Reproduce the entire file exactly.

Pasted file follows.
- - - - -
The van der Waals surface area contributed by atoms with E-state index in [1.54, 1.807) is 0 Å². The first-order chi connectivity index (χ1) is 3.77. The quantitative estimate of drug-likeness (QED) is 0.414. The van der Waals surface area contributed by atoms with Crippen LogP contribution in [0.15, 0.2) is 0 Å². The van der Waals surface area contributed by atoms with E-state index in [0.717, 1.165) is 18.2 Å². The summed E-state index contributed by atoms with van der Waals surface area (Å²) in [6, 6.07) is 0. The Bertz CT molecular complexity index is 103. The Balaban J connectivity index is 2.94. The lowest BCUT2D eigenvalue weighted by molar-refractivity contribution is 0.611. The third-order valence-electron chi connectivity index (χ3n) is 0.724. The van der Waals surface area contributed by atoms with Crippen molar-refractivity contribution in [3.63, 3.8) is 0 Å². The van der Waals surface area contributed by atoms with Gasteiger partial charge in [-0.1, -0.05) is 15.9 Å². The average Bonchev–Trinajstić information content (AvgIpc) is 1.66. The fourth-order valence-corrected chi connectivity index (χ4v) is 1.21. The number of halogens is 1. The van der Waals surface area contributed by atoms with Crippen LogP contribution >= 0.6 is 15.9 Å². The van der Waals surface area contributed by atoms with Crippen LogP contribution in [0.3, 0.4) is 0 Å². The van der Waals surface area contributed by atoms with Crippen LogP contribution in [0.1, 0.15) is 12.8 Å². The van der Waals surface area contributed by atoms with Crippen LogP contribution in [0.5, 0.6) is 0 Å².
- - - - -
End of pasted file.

The van der Waals surface area contributed by atoms with E-state index in [1.54, 1.807) is 0 Å². The first-order chi connectivity index (χ1) is 3.77. The quantitative estimate of drug-likeness (QED) is 0.414. The van der Waals surface area contributed by atoms with Crippen LogP contribution in [0.15, 0.2) is 0 Å². The van der Waals surface area contributed by atoms with E-state index in [0.717, 1.165) is 18.2 Å². The summed E-state index contributed by atoms with van der Waals surface area (Å²) in [6, 6.07) is 0. The Bertz CT molecular complexity index is 103. The Balaban J connectivity index is 2.94. The lowest BCUT2D eigenvalue weighted by molar-refractivity contribution is 0.611. The third-order valence-electron chi connectivity index (χ3n) is 0.724. The van der Waals surface area contributed by atoms with Crippen molar-refractivity contribution in [3.63, 3.8) is 0 Å². The van der Waals surface area contributed by atoms with Gasteiger partial charge in [-0.1, -0.05) is 15.9 Å². The average Bonchev–Trinajstić information content (AvgIpc) is 1.66. The fourth-order valence-corrected chi connectivity index (χ4v) is 1.21. The number of halogens is 1. The van der Waals surface area contributed by atoms with Crippen LogP contribution >= 0.6 is 15.9 Å². The van der Waals surface area contributed by atoms with Crippen LogP contribution in [0.3, 0.4) is 0 Å². The van der Waals surface area contributed by atoms with Crippen LogP contribution in [0.1, 0.15) is 12.8 Å². The van der Waals surface area contributed by atoms with Crippen LogP contribution in [0.5, 0.6) is 0 Å².